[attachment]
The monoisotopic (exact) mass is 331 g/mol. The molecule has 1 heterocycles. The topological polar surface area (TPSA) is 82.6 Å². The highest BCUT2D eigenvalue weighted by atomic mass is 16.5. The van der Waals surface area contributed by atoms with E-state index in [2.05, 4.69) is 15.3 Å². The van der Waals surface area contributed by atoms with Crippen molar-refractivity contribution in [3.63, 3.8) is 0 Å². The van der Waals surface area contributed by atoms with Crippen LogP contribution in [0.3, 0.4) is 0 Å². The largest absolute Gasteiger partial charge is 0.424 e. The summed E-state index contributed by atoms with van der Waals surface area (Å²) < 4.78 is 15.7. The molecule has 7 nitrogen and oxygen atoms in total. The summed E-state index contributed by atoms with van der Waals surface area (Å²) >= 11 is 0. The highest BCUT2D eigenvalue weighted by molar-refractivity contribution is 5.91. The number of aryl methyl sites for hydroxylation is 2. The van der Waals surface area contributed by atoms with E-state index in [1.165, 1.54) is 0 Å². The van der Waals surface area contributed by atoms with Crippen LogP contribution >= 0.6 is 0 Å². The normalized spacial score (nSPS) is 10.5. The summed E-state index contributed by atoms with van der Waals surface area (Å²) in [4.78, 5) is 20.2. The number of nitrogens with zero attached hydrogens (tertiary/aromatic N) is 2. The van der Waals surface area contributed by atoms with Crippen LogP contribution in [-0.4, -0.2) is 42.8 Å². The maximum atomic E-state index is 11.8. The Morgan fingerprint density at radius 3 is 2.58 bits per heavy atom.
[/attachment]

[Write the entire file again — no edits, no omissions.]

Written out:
The monoisotopic (exact) mass is 331 g/mol. The molecule has 1 heterocycles. The topological polar surface area (TPSA) is 82.6 Å². The highest BCUT2D eigenvalue weighted by atomic mass is 16.5. The van der Waals surface area contributed by atoms with E-state index in [2.05, 4.69) is 15.3 Å². The van der Waals surface area contributed by atoms with Crippen molar-refractivity contribution in [3.63, 3.8) is 0 Å². The van der Waals surface area contributed by atoms with Crippen LogP contribution in [0.3, 0.4) is 0 Å². The largest absolute Gasteiger partial charge is 0.424 e. The summed E-state index contributed by atoms with van der Waals surface area (Å²) < 4.78 is 15.7. The molecule has 7 nitrogen and oxygen atoms in total. The summed E-state index contributed by atoms with van der Waals surface area (Å²) >= 11 is 0. The highest BCUT2D eigenvalue weighted by molar-refractivity contribution is 5.91. The number of aryl methyl sites for hydroxylation is 2. The van der Waals surface area contributed by atoms with E-state index in [1.165, 1.54) is 0 Å². The van der Waals surface area contributed by atoms with Crippen LogP contribution >= 0.6 is 0 Å². The normalized spacial score (nSPS) is 10.5. The summed E-state index contributed by atoms with van der Waals surface area (Å²) in [4.78, 5) is 20.2. The number of nitrogens with zero attached hydrogens (tertiary/aromatic N) is 2. The van der Waals surface area contributed by atoms with Crippen LogP contribution in [-0.4, -0.2) is 42.8 Å². The maximum atomic E-state index is 11.8. The Morgan fingerprint density at radius 3 is 2.58 bits per heavy atom.